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"THE Holiday Season"

If you're a Midwesterner like me, then the first snow generally signifies the official start of THE holiday season. As a child I remember this being a time of wonder and excitement. I enjoyed playing outside in the snow with my sister and baking cookies for Santa. It brought up feelings of joy, but also some feelings of uncertainty and sadness, maybe stress too even as a kid.

At the hesitation of sounding like a grinch, I want us to start talking about and normalizing the difficulties, sadness, pain, loss, and other less talked about emotions that many people experience as a result of the holidays. Secondly, recognize that talking about THE holidays, meaning only the predominant American ones, excludes and devalues (intentionally and unintentionally) the beliefs, experiences, and traditions of our friends, neighbors, and community. We work on these things and we put into motion opportunity for greater support, compassion and understanding between one another - and after all, isn't that what this time of year is all about?

Okay, so holidays - yay - it's beautiful outside, people decorate their houses in colorful lights, we get an excuse to eat multiple pies in one sitting - but that cheer that we're expected to feel doesn't happen for everyone. Here are some of the reasons why and what we can do about it:

  1. Not everyone celebrates the same holidays and not everyone celebrates in the same way - I'm not getting into the history of American holidays today (although this is an important topic that deserves far more than a blog post from me), but this one is common sense. When we assume something about another person we don't give them the space or time they deserve to share about their beliefs and traditions without judgement. Simple fix: keep your assumptions and judgements in check. For the people who you care about - offer them that time and space and don't be offended if they don't feel comfortable or simply just don't want to share!

  2. This time of year comes stressors - change in season can equal seasonal affective disorder (generally occurring when less sunlight is available at certain times of the year), the family/community expectations of the holidays is real, financial pressure, travel, having to listen to your (insert family member her) ask you why you're not married yet, etc. Recognizing, accepting, and taking action to manage these stressors before they're at your front doorstep can help all of us get through the holidays successfully. So, ask for help, talk with some you trust (like your therapist!), load up on all that good self-care, use those coping skills, be mindful of your emotional bandwidth, and know you are not alone.

  3. Holidays can be painful reminders of loss - especially after the past couple of years, there are lots of us who have a few less loved ones gathering this year. My Minnesotanness tells me to stuff it down and I'll get through it, but guess what, that hasn't been working for me - how about you? Being open and honest about our pain and grief is challenging, so this year, I invite you to try something new with me - instead of ignoring or holding back the tears, celebrate and remember the ones we have lost and be okay with experiencing the sadness that comes along with that. Another piece of loss that doesn't get talked about enough is estrangement. Yes, estrangement from family is a thing. We might assume that our 30ish coworker has and is seeing their family for the holiday break, but how about this year we keep that assumption to ourselves. There are lots of reasons people distance themselves from family and none of that is our business. More blog posts to come on estrangement! (contain your excitement).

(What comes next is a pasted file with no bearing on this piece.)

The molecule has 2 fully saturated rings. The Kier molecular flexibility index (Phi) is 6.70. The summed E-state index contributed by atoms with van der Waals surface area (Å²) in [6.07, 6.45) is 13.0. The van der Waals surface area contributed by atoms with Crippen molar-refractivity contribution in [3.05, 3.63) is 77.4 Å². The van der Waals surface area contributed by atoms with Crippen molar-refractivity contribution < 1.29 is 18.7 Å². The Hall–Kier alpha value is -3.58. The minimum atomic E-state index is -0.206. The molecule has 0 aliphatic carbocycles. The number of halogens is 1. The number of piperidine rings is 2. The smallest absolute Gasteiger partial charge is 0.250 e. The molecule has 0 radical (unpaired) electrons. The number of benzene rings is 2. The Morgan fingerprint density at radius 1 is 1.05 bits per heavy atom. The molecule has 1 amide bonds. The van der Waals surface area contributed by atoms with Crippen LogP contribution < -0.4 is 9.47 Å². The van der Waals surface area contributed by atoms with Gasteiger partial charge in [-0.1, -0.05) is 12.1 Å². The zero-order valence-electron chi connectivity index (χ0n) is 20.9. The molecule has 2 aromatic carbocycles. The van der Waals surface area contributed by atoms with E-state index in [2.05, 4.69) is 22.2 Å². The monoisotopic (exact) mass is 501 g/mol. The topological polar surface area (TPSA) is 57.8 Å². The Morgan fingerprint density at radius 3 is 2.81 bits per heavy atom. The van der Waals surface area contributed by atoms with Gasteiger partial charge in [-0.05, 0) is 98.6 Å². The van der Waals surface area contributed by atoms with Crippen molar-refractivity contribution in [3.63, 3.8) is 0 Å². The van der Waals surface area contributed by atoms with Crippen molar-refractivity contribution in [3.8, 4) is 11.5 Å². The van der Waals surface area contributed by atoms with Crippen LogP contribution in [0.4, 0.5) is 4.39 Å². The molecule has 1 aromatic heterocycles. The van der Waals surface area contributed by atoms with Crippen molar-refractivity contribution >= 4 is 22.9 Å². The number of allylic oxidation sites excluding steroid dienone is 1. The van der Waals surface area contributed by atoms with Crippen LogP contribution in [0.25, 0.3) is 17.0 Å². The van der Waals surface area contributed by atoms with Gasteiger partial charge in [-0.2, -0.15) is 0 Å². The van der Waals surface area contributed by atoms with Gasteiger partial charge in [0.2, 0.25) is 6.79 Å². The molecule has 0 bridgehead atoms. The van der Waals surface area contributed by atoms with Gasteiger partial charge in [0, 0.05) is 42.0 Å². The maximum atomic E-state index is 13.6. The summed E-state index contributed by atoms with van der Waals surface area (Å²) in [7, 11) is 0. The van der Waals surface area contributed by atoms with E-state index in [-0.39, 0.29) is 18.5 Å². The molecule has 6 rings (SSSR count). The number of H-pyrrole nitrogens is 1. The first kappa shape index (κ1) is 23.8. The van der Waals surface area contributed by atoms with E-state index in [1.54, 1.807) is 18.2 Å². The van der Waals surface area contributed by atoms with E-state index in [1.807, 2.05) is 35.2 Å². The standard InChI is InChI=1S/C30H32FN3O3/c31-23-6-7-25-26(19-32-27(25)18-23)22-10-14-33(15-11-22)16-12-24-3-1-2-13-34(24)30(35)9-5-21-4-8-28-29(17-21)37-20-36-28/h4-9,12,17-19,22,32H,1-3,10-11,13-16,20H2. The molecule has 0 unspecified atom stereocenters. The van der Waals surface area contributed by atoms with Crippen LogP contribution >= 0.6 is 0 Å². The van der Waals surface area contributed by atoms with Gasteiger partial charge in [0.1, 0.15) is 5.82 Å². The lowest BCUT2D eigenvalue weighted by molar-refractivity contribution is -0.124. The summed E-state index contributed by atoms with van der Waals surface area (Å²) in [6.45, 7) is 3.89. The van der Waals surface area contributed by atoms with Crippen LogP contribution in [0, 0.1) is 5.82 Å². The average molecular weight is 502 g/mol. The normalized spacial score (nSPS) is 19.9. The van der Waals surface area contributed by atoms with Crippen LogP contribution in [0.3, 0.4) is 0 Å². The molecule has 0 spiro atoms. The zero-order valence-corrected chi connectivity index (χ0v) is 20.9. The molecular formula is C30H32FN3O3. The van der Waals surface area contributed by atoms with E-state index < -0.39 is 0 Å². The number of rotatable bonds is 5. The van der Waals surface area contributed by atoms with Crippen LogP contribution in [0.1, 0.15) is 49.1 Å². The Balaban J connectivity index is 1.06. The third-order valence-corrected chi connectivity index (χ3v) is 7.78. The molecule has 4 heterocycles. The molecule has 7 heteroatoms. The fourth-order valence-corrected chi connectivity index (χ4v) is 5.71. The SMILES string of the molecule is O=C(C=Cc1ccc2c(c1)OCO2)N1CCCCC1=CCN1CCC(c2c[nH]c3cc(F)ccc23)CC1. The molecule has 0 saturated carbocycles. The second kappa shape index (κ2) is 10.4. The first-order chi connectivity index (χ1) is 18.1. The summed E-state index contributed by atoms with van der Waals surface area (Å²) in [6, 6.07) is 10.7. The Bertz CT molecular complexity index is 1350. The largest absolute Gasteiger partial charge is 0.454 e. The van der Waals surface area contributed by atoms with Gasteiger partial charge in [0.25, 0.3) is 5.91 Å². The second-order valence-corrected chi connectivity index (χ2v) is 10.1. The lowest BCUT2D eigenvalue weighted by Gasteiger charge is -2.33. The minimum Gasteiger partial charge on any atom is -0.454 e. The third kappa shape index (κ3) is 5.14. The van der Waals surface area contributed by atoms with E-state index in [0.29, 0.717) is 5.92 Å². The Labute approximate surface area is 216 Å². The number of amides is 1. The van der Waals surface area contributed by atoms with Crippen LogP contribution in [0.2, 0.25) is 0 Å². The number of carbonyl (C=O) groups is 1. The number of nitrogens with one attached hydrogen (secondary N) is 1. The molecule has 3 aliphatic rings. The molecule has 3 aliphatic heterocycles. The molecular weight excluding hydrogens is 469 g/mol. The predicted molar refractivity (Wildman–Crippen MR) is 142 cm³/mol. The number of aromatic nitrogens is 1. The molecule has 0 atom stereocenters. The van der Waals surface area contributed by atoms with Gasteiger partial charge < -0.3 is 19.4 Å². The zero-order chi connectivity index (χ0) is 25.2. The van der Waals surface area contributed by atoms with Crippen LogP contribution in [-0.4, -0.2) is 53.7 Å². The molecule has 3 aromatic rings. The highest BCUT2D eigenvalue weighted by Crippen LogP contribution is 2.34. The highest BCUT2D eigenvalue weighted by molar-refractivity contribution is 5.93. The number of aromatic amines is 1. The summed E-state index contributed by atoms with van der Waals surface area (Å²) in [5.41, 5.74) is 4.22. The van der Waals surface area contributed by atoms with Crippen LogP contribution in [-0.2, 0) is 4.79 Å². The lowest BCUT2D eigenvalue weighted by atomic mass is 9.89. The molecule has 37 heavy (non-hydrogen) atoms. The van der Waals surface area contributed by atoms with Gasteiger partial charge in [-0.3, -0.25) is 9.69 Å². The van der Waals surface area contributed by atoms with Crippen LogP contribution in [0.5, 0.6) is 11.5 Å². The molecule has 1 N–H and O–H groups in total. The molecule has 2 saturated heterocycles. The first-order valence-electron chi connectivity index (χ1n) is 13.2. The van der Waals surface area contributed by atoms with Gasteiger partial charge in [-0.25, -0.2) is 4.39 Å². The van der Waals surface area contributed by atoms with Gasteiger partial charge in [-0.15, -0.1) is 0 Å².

4. Yo, there's still a pandemic happening - respect other people's boundaries around staying healthy and safe this winter. Also, if you want to have a nice debate around vaccinations at your family get-together, just straight up don't. You can thank me later.

  5. Being filled with holiday cheer is not a requirement - *cue small explosion sounds of minds being blown* You don't have to feel any sort of way that isn't genuine in order to spare other people's feelings EVER, this includes the holidays. Now don't go flipping tables and telling everyone off, but DO accept and give yourself grace for feeling any way that you're feeling right now. You do not have to feel guilty because you're not cheery, there is nothing wrong with you. Ideas for those of us not feeling the cheer - get rid of that negative self-talk and shaming (therapists can help with that), remind yourself that your feelings are valid regardless of the time of year, get support (friends, family, professionals, your dog - you know he doesn't judge). For those of us worried about our non-cheery loved ones - telling someone to cheer up just doesn't work so please stop that, be open to listening if they feel like sharing, ask if there is anything you can do and only ask if you genuinely mean it, validate and affirm their feelings, bring down the ol' expectation-o-meter a few notches and understand that when someone has a feeling that is uncomfortable to you that it isn't about you!

We don't have to go into the world afraid of who we are and what we believe in, however, it doesn't hurt anyone to gain some self-awareness and to continue to learn about this changing world and about others. In this season and on this day we have the opportunity to do something different that can support our wellness and the wellness of the people we care about. Be attentive, understanding, compassionate, open, vulnerable, ask for help, and we will make it to 2022 better together.

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